“Michael looks at acting from all angles and he’s not focused on the performance aspect as much as the transformative aspect. He makes sure he’s approached his character in every way before he gets on stage,” Panitch said. “He’s incredibly serious, not in a way that he doesn’t have fun, but that he’s driven and takes his work very seriously. That’s why the public and casting directors take it seriously as well.”
Taking his work seriously didn’t start after he left Alabama, either. Panitch said Luwoye’s method of acting wasn’t different, but the way he approaches his acting speaks volumes.
“It was the way he approached it that was different. The act of acting is simple. You decide how much of yourself you’re going to commit, and Michael was always 100 percent committed,” he said. “when he lost his voice while playing Othello for me, he rehearsed every night anyways with the understudy voicing his lines. He still wanted to keep creating that world for himself.”
Though Luwoye’s world has grown since his opening night in Othello at the Marian Gallaway Theatre, Panitch said his success has been a long time coming.
“I have a number of successful students, but you can’t have that career without that work ethic,” he said. “There are no short cuts in this industry, and Michael never took short cuts. It’s something that very few actors are prepared to do and he’s one of the few that is.”
As graduation approached, Luwoye didn’t even want to move to New York. His second passion in music kept the Broadway star torn, unsure of his next move, Panitch said.
“I told him to go to New York and to have the patience for any opportunity that comes to him. I figured with his ability to play larger-than-life characters, that New York theater would be a very good fit for him,” he said. “He attended our showcase and received some good feedback, so I think that pushed him in that direction and helped him make that decision.”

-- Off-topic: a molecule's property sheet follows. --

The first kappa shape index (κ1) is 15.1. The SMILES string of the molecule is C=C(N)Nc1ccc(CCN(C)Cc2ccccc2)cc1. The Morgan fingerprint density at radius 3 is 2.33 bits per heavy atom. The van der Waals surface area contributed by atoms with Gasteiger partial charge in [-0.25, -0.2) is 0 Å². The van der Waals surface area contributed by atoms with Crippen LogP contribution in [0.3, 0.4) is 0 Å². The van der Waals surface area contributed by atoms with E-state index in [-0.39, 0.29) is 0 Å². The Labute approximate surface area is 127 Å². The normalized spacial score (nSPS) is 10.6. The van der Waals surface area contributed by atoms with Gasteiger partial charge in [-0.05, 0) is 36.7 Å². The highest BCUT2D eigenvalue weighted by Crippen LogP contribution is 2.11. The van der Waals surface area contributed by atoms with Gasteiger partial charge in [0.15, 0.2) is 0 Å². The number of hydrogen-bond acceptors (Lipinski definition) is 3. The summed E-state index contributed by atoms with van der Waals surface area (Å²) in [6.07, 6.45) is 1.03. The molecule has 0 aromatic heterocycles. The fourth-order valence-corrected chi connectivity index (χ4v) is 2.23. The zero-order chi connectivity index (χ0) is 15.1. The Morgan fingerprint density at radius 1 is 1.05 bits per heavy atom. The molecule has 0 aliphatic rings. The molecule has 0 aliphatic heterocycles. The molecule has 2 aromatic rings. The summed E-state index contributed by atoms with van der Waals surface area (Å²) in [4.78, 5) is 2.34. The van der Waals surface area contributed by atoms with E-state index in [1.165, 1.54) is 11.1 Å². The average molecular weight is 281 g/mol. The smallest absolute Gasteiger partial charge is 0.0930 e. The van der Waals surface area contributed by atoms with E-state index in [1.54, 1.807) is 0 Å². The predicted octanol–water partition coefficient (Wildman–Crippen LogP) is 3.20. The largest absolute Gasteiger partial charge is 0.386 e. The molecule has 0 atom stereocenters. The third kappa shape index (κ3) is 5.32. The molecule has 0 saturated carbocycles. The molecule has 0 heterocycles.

Luwoye didn’t even audition for Hamilton or Burr. Originally, he auditioned for Hercules Mulligan/James Madison but couldn’t attend the New York callback. He auditioned for the role a second time and was asked to also read for the role of Marquis de Lafayette/Thomas Jefferson.
“Anytime you’re going to go into one of these parts, it’s a long term process,” Panitch said. “They offered him another role initially in Chicago that would probably play more often, but he turned it down to stay in New York. I think they looked at him differently after that and they came to him when something else came up. He doesn’t let himself get seduced very easily.”
Luwoye was asked to read for Alexander Hamilton/Aaron Burr in his last callback, and he began rehearsals for Hamilton and Burr in June 2016. “Hamilton” is one of the biggest smash hits ever on Broadway, winning 11 Tony Awards in 2016. “Hamilton” creator Lin-Manuel Miranda earned the Pulitzer Prize for Drama for “Hamilton.”
Those who wish to catch the touring performances of “Hamilton” will need to travel. Performances began on March 10 at the SHN Orpheum Theatre in San Francisco. The National Tour of “Hamilton” will play 22 weeks in San Francisco, followed by a 21-week engagement in Los Angeles.
“There are two issues when kids aren’t making it in acting. Young actors have a preconceived notion of how it’s supposed to happen. They often focus on success instead of how it’s supposed to happen,” Panitch said. “They forget that it happens in round and whoever stays in the ring long enough gets the success. You have to keep working. You’re not going to get the things you got before without working hard than you ever have before.”